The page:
An Island guide to growing on PEI

Don’t you just love looking out of your window and feeling the warmth and intensity of the March sun? You can close your eyes and imagine it’s July again. When you open your eyes and look outside, it may still look like winter but spring is closer than you think. Typically PEI has its last frost in late May or early June, so March becomes the perfect time to grow certain types of transplants and begin a new year of gardening.

Some seeds require 10-12 weeks to develop into a mature transplant so these should be planted in March to be ready for your garden in early June. Peppers, celery, leek, and many types of annual flowers are okay to be seeded now. Just take a look at the back of the seed package to find out the suggested time. Most common vegetables such as tomatoes, cabbage, or lettuce should be started later, in April.

The seed packages should also have some growing information, and there are also many online sources that provide expertise. For best results you should follow the directions given for the plant type as closely as possible. In order to nurture these tender seedlings choose a window that has full sunlight for at least 6 hours per day. If you do not have adequate sunlight, the stems will grow long and weak. You can supplement sunshine with a ‘grow light’, but make sure the bulb is a full-spectrum light. For most plants, it is also important to have a consistently warm temperature of at least 20 °C.

Gather the supplies you will need. The proper planting mix is key to a good start for your seeds. Generally, a soilless growing medium is recommended. New gardeners should use a pre-mixed soil as they have added nutrients and are sterile (harmful weeds or pathogens are not present). Your local garden centre is your best bet to find a good growing medium. As many seasonal garden centres are not yet open in March, you can try spots like VanKampens in Charlottetown, Kool Breeze Farms in Summerside, or Nabuurs Gardens in Brudenell for your seed starting needs.
Some plants are finicky about having their roots disturbed, so using peat pots or a biodegradable pot like those you can make from newspaper with the Paper Potter tool, can be great solutions for avoiding transplant shock when it’s time to get your plants outside. If you have saved plastic pots, they need to be cleaned and disinfected before reusing them.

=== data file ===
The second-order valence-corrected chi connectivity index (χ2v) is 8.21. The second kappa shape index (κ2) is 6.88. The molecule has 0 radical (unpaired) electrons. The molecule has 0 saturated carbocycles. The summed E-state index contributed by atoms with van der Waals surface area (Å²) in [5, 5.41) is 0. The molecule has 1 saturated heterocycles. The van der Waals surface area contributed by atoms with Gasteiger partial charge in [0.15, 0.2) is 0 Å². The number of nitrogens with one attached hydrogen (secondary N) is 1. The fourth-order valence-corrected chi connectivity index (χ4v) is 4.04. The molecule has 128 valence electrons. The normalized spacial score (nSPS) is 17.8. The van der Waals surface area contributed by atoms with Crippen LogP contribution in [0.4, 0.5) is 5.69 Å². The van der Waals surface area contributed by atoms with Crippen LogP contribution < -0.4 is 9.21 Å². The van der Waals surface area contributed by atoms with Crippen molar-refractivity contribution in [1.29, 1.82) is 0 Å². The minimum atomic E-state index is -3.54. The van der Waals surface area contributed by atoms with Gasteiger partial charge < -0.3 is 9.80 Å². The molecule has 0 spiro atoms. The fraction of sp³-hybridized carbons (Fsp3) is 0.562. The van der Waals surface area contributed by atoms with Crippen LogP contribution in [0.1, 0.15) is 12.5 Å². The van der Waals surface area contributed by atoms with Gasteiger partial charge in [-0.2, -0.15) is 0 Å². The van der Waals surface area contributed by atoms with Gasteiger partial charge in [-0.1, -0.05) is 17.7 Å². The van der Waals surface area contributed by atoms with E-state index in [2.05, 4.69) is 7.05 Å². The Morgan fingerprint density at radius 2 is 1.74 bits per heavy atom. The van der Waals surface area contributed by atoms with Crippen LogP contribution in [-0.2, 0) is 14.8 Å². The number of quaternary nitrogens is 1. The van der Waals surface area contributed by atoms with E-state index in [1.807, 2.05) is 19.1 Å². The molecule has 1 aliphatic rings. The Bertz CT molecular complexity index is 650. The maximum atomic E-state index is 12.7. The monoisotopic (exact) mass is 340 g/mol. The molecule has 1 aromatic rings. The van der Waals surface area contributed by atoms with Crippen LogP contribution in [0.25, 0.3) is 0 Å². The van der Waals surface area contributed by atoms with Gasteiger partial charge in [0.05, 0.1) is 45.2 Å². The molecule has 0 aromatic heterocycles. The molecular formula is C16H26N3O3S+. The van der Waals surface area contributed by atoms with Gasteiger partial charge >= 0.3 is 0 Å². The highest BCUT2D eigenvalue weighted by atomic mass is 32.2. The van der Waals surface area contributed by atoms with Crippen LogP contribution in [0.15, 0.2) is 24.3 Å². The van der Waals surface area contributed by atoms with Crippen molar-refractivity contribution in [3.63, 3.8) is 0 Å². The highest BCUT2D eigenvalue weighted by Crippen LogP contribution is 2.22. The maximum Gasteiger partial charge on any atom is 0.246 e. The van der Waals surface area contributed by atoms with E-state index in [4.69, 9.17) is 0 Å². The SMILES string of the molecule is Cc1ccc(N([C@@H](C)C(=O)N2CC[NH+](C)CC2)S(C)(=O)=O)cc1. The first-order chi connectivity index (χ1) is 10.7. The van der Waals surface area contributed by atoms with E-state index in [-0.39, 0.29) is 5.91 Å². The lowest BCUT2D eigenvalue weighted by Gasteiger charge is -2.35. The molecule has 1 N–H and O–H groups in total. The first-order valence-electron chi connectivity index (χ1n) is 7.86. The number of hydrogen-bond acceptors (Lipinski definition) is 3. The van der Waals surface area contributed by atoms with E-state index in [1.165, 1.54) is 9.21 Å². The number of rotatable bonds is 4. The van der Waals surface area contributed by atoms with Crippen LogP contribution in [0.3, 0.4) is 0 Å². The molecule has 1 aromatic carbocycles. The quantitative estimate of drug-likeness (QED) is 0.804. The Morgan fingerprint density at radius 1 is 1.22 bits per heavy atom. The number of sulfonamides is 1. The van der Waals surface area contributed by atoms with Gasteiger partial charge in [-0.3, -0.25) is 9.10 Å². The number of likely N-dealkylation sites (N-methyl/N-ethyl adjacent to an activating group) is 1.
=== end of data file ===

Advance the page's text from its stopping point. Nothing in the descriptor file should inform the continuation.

The next step is to plant your seeds. It is important not to plant them too deep. A rule of thumb is to cover them with soil no deeper than twice the diameter of the seed. Water lightly, place the pots in the window and they should start to sprout in a week or two. As the seeds are germinating, ensure the soil remains moist but not too moist as this could damage the roots. It’s all about balance.

Early seeding gives the Island gardener a head start and helps to ensure that your plants will have the necessary time in the garden to mature in PEI’s short growing season. Unpredictability is a constant factor in gardening so I like to spread out my plantings, both indoors and directly in the garden outside, so not all plants are at the same stage of growth. This helps provide regular harvests and is a little bit of insurance in case the weather doesn’t cooperate. Do not be discouraged if mother nature conspires against you in producing transplants, as they can also be sourced at many local garden centres in June. Happy Gardening!

About Christopher Dunbar

Christopher lives in western PEI along with his spouse and 4 kids, on a property that was once owned by his great grandparents. He grew up in a large farming family and has deep island roots. This rural background and exposure to outdoor living has given him a keen interest in our maritime culture and the many plant types that grow here. He furthered his interest in growing things by obtaining a master’s degree in in plant biology. Not surprisingly, all of his 25-year career has been involved in agriculture and food. He spends some of his spare time growing berries, flowers, vegetables and tree fruits of all kinds in his gardens. He and his family really enjoy the unique lifestyle that PEI has to offer.
Writing creatively about adventures in rural living is also one of his passions. Feel free to contact him if you want to share any of your interests.

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